Comparative Psychology

Developing Intelligence

Category archives for Comparative Psychology

Your body’s bilateral symmetry statistically predicts your health, probability of schizotypy and depression, number of sexual partners, and resting metabolic rate (particularly if you are male). Bodily symmetry may reflect “developmental stability” – i.e., influences like disease, mutation and stress may cause a developmental divergence from DNA’s symmetric blueprint. Not only do individuals differ in…

“To understand ourselves, we must embrace the alien.” – PZ Meyers One difficulty in understanding consciousness is the fact that we know of only one species that certainly possesses it: humans. A new article by Jennifer Mather suggests that octopi may also possess consciousness, despite the vastly different architecture of their brain. If two very…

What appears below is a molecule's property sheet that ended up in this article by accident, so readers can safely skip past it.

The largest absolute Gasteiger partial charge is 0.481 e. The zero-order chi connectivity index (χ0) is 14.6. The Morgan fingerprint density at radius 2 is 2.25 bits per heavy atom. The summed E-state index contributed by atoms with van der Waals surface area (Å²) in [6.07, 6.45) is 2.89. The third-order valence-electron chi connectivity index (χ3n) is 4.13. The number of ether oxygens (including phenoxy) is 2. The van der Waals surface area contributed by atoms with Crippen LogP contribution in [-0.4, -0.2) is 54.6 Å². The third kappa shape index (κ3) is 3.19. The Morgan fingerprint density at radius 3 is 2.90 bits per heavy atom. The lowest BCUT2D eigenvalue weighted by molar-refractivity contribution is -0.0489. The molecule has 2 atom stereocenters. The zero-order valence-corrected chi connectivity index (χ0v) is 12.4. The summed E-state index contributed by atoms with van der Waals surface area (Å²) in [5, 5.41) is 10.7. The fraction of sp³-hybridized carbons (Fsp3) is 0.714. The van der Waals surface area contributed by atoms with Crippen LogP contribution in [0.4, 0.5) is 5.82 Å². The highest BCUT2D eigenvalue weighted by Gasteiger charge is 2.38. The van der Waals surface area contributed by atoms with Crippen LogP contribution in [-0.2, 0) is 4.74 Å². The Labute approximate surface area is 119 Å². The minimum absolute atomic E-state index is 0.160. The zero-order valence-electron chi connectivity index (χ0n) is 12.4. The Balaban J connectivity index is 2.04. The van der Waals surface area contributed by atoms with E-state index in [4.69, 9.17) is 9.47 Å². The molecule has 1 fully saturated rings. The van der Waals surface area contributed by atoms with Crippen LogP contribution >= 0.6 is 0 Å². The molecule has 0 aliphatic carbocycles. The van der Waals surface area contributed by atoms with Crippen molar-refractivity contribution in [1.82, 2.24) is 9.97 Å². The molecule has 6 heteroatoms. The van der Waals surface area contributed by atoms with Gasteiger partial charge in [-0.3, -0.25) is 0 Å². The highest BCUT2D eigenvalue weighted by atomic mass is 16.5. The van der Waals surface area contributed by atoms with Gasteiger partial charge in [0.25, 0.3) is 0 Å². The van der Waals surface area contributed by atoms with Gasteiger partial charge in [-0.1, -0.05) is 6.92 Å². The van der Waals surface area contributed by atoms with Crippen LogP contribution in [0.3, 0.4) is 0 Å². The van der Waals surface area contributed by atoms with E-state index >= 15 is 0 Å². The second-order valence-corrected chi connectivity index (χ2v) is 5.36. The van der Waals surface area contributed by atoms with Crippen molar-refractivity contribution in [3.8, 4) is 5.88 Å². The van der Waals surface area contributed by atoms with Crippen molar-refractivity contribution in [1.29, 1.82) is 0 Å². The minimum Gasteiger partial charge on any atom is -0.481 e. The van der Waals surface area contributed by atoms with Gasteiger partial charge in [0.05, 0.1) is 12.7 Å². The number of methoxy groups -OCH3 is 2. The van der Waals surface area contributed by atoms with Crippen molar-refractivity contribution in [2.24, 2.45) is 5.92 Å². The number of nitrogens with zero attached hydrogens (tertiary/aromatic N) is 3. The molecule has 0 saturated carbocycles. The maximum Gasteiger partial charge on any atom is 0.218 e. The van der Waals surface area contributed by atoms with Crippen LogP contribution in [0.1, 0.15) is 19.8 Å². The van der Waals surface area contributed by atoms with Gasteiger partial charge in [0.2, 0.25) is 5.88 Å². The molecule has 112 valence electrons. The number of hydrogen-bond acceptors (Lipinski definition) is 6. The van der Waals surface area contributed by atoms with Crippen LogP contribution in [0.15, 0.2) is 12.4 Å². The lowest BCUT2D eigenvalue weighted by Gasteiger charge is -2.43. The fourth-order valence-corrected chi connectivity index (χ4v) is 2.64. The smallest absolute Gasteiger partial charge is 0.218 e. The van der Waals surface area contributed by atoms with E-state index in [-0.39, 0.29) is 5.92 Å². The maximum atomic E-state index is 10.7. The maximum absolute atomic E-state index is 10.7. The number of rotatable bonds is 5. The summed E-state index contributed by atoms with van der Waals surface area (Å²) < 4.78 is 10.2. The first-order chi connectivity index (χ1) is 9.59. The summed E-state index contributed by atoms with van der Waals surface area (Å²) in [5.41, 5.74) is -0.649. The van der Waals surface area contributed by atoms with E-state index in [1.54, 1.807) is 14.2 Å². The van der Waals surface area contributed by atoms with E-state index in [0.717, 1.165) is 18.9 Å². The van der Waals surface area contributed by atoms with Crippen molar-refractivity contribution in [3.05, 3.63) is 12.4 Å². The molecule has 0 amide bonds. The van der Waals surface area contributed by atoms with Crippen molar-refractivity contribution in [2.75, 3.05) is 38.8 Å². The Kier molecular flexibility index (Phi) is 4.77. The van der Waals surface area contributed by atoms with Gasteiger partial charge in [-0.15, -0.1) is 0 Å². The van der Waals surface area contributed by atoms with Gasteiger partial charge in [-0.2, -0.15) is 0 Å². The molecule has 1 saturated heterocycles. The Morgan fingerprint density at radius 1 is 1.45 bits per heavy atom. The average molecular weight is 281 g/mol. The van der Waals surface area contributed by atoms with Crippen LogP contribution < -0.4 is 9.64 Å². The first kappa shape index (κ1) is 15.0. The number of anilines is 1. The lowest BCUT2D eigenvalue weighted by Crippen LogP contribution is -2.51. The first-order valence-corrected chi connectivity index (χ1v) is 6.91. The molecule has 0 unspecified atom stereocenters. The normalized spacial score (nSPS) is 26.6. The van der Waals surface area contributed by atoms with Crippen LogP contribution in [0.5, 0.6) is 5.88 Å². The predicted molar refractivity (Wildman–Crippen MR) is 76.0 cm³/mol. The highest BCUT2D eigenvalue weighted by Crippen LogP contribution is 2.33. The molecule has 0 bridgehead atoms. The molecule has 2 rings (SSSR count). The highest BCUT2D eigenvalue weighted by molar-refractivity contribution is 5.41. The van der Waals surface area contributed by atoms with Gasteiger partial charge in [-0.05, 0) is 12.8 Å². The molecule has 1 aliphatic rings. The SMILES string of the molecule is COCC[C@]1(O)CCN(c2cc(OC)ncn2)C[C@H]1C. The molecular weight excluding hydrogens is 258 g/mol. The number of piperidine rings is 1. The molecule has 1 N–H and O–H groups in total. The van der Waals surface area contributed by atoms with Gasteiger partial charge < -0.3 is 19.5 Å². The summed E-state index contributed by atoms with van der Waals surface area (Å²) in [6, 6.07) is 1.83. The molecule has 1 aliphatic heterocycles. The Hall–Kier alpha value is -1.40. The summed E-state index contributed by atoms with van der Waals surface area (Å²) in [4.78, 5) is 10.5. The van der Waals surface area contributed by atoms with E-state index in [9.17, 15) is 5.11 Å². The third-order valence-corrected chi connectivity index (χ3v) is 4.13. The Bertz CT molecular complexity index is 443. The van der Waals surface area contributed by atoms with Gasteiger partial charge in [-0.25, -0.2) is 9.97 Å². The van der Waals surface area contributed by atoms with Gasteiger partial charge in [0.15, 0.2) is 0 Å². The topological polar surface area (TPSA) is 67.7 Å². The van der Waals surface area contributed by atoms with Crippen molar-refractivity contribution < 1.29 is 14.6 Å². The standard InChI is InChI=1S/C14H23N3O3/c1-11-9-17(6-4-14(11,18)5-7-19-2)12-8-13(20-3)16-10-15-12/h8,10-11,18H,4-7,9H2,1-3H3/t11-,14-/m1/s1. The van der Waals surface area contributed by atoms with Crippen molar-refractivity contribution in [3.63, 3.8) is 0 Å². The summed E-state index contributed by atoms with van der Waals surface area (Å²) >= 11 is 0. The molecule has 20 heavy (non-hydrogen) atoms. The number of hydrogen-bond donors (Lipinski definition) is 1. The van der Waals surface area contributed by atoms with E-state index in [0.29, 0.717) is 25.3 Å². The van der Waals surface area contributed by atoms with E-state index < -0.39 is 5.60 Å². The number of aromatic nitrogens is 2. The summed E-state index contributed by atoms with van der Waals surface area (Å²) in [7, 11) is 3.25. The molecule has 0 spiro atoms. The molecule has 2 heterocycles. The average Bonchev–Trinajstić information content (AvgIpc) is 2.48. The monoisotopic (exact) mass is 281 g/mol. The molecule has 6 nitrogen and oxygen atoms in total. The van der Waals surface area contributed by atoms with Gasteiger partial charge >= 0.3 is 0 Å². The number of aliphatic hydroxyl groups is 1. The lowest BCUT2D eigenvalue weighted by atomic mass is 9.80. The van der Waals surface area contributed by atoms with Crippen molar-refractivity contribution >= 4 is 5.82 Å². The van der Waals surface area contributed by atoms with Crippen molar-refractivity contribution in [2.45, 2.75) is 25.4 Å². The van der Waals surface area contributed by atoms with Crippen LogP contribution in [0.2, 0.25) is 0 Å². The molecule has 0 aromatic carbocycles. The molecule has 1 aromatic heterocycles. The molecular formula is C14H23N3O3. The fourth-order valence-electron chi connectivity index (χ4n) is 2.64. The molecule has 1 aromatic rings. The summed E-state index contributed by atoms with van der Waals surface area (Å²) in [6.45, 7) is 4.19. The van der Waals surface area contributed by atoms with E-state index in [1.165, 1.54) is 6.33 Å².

There are many theories of how human behavior came to differ so profoundly from that of even our closest primate relatives – language, recursion, theory of mind, and enhanced working memory are just a few of the “critical components” that have been proposed as enabling human intelligence. A very different perspective, advocated by Tomasello and…

It seem reasonable that evolution might select for adaptive behaviors by increasing the relative size of particular brain regions that support those behaviors; for example, bats might have an enlarged auditory cortex since they navigate with echolocation. To some extent this does happen, but such differences are often apparent only after controlling for a much…